William: “Gold” has actually been a pretty long process, mostly because I started it from a completely academic and itinerary place. I’ve been dealing with quite a few longstanding psychological issues for some time and I knew that I needed to read as much as I could about theory, biographies of fellow sufferers, etc… as a starting point to getting myself well. The notion of making songs about the process was more of an afterthought when I again needed some sort of outlet to chronicle and explain what I was going through, as a way to understand it better for myself, and communicate that to others with the hope it might do the same for them. I probably took the better part of a year and a half from start to finish with al that considered.
Daniel: What kind of change you think your fans will see in the upcoming album?
William: I think the record is s step forward in terms of the progression of the macro-level story I see to be telling/experiencing. My central commitment as a writer, that I refuse to be swayed from, is to write as honestly as possible, regardless of the outcome. The major difference in substance between “Gold” and the previous records is a focus leaning more towards the side of balance and healing. The earlier songs are really only about understanding and experiencing a darkness. I also think the record is a step forward in terms of openness to new arrangements and ideas in my writing and recording. I think the worst thing an artist can do is stay in one place. It doesn’t mean I’m going to start writing songs for Lady Gaga. But I’m a strong believe in letting the songs decide where they want to go and what they call for.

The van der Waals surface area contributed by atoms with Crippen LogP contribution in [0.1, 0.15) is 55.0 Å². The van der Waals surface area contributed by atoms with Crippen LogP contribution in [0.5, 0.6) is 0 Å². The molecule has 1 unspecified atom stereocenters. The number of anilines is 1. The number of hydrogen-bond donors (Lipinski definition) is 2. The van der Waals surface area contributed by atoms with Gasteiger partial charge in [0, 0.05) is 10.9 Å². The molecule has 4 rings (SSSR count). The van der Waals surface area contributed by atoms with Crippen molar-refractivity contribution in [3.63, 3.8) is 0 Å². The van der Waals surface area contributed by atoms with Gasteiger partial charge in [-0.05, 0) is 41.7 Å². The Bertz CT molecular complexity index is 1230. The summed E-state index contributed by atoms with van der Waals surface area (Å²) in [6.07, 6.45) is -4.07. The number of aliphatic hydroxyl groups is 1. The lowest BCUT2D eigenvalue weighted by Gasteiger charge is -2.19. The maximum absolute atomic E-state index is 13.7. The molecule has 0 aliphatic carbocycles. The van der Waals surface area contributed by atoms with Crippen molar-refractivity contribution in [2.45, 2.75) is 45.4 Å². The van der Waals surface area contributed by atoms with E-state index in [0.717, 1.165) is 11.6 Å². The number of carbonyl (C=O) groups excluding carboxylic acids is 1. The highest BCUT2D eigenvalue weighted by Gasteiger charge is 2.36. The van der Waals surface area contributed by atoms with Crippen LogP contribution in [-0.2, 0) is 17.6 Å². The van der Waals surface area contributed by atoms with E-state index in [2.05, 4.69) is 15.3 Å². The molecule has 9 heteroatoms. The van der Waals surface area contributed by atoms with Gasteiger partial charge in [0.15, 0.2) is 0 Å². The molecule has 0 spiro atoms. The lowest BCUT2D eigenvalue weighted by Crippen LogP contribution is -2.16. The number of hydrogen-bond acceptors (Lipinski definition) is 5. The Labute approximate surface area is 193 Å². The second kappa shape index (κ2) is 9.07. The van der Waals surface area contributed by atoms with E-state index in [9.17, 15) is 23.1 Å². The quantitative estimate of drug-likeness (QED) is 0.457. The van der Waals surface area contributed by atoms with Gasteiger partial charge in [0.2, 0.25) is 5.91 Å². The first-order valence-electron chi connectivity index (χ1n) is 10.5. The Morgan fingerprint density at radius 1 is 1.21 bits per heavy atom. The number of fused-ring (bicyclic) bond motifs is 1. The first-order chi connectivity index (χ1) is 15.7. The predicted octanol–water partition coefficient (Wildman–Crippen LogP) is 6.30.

Daniel: What inspired Gold In The Shadow?
William: The need to fix my head before it was too far damaged to do so.
Daniel: I know that most of your songs, and album titles have a meaning behind them. What is the theme that’s running in Gold In The Shadow & is there a story behind it?
William: The medium with which I choose to conceptualize this record in was that of psychopathology and mental health; telling each story through the lens of specific disease and the notion of what it would mean to chase and perhaps someday capture a cure. What it would mean to accept, rather than run from, that darkness that we’re always so tempted to deny. Each song actually uses a specific diagnostic illness to tell a story; some are clear, others more difficult to discern.
Daniel: Did you write this album for someone?
William: I wrote this album for myself and for anyone that is willing to step inside some very strange and rather deep recesses of my mind.
Daniel: Who are you working with writing wise, what producers are coming to the table on this project?
William: I still write everything on my own, at this point I feel like that’s the most direct path into whatever areas of our neurophysiology such things emerge from. The new record was produced by a couple great musicians and friends of mine, Jay Clifford and Josh Kaler, down at their studio in Charleston, SC. It was a very collaborative endeavor in terms of production and arrangement, and it was much more open and not nearly as strictly structured as I had specifically designed the “Sparrow” project to be. I think it came out all the better for it.
Daniel: How many songs in between did you record for this album? And how many songs are going to be on the album – with what’s left over and did those make the cut?
William: I did a fair number of demos, once I was far into the literature review and reading, it was a matter of narrowing down the focus of ideas as opposed attempting to pull them out of me. I don’t know for certain, but there was probably a good 10 or songs written or partially written songs that were left off or out of the sessions. After everything was said and done, I still had too many many songs for just one record, and I wanted to do several acoustic versions of these songs as well to give people a chance to experience the songs both host where written and I envisioned them being arranged and recorded. That’s why I chose to make a deluxe version of the album as well; to make sure if somebody really wanted to get as deep into the story as possible, that option would be there.